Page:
Feb 24, 2017

Axios Pro Rata

By Dan Primack
Dan Primack

Greetings from the home office. Be sure to have your colleagues get these morning missives, plus the other great newsletters from Axios, by going here. Let's get to it...

Top of the Morning

• Worst week ever: As Uber continues to deal with the fallout from accusations of gender discrimination and sexual harassment ― here's the latest on that, per Buzzfeed ― the uber-corn might be dealing with an even more intractable issue: Google thinks Uber stole some of its technology. Kia has the breakdown here.

Yes, this is the same Google that is an existing Uber investor, and whose general counsel sat on the Uber board of directors until last summer. At issue was Uber's purchase of self-driving truck startup Otto last August for $680 million.

Otto was founded by ex-Google employees, and the Alphabet City now believes it has found evidence that one of them first downloaded thousands of proprietary files from its self-driving subsidiary, Moreover, it believes those files were used to build the core Otto technology, and also that Otto contacted a vendor that was under exclusive (and confidential) contract to Waymo.

If these allegations are true, then Uber doesn't just have a deep-pocketed adversary. It has, in the words of one Silicon Valley big, a "very, very angry" deep-pocketed adversary. Best case scenario for Uber would be that it was misled. Second-best case would be that it did shoddy due diligence. Worst case would be if it knew (i.e., was Otto really created as a vehicle to ferret Google employees and info to Uber?). This one bears watching.

• PE WH: Private equity execs not only are assuming roles inside the Trump Administration that normally would go to career bureaucrats, but they're even encroaching on my turf. KKR boss Henry Kravis last night interviewed President Trump at a private meeting of The Business Council, a Washington, D.C.-based group of 200 active CEOs. Then, this morning, The Carlyle Group's David Rubenstein interviewed Trump economic advisor Gary Cohn in front of the same group.

One interesting note to come out of the Cohn interview, per an attendee, was that the White House does not support the House GOP version of a border adjustment tax. This wouldn't have been news a week or two ago, but just yesterday Trump seemed to indicate some support for the language in a conversation with Reuters.

• See Jack talk: This morning I posted an interview with Jack Dorsey, one day after Square reported better-than-expected earnings that pushed its shares to an all-time high. We mostly talked about Square's business, with a little bit of politics thrown in. I also asked him, as the CEO of two listed companies that were once VC-backed "unicorns," for his thoughts on founder fears of taking companies public:

"It's definitely a transition, but it's not all that different from how, as a private company and especially as a startup, you take on investors and a board and are constantly having conversations about the company's performance. You can be a bit freer in the private world and the velocity of feedback and criticism is much higher with a public company, but the fundamental questions and accountability are the same. There are a lot of benefits to being a public company in terms of awareness, which is especially true for things like recruiting."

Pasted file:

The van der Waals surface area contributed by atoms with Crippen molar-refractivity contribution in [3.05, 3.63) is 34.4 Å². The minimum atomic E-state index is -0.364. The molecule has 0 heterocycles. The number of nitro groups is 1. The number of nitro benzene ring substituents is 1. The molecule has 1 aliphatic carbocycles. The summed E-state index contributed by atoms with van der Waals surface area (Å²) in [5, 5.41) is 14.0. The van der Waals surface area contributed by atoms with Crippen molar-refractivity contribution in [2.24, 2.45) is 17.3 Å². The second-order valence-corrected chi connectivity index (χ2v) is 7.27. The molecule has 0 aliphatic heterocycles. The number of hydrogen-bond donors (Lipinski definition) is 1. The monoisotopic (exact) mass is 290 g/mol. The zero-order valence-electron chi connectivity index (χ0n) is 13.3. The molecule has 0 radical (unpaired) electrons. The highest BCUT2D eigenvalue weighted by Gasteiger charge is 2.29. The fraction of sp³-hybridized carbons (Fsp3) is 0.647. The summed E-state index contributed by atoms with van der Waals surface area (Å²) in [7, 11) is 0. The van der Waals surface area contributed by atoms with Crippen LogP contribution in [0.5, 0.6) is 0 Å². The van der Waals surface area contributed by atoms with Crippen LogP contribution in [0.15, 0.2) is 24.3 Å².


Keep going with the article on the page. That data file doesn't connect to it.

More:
• Follow-up: Yesterday we discussed what was missing from the planned meeting of manufacturing CEOs at the White House. Namely, talk of automation and representation from the Dept of Education. Media was ushered out before the execs gave Trump feedback from their working groups, but one of the CEOs did talk to us about what was shared from the 'Workplaces of the Future' session. And my concerns were basically validated. Also interesting that the manufacturing CEOs told Trump that their big labor issue in the U.S. is finding highly-skilled workers (which runs counter to Trump's rhetoric on the issue). Here's the readout.

• Have a great weekend.

The BFD

Time Warner has agreed to sell Atlanta-based broadcast television station WPCH for $70 million to Meredith Corp. (NYSE: MDP), per an FEC application.

Why it's the BFD: This is a small deal to Time Warner in terms of cash, but big in terms of possibly avoiding FCC scrutiny of its monster acquisition by AT&T. Specifically, the FCC steps in when its licenses are transferred, but now WPCH won't become part of the AT&T deal.

Bottom line: By selling the station and its airwave licenses the two companies could avoid an FCC review of the deal, since the agency steps in when licenses change hands. AT&T had already indicated that it didn't expect licenses to transfer as part of the deal, but this is a key step towards potentially avoiding an FCC review. ― David McCabe

Venture Capital Deals

• Fusion Pharmaceuticals, an Ontario-based developer of targeted alpha-particle radiotherapeutics for treating cancer, has raised US$25 million in Series A funding. Johnson & Johnson Innovation led the round, and was joined by HealthCap, TPG Biotech, Genesys Capital and Fight Against Cancer Innovation Trust. http://bit.ly/2mf6sXx

• MomentFeed, a Santa Monica, Calif.-based provider of mobile customer experience management solutions for multi-location brands, has raised $16.3 million in new VC funding. Level Equity led the round, and was joined by return backers Signia Venture Partners, Draper Nexus and DFJ Frontier. http://bit.ly/2mg67Rl

• Enbala, a Vancouver-based real-time energy-balancing platform, has raised C$12 million in Series B funding led by ABB Technology Ventures. http://bit.ly/2mqRLN6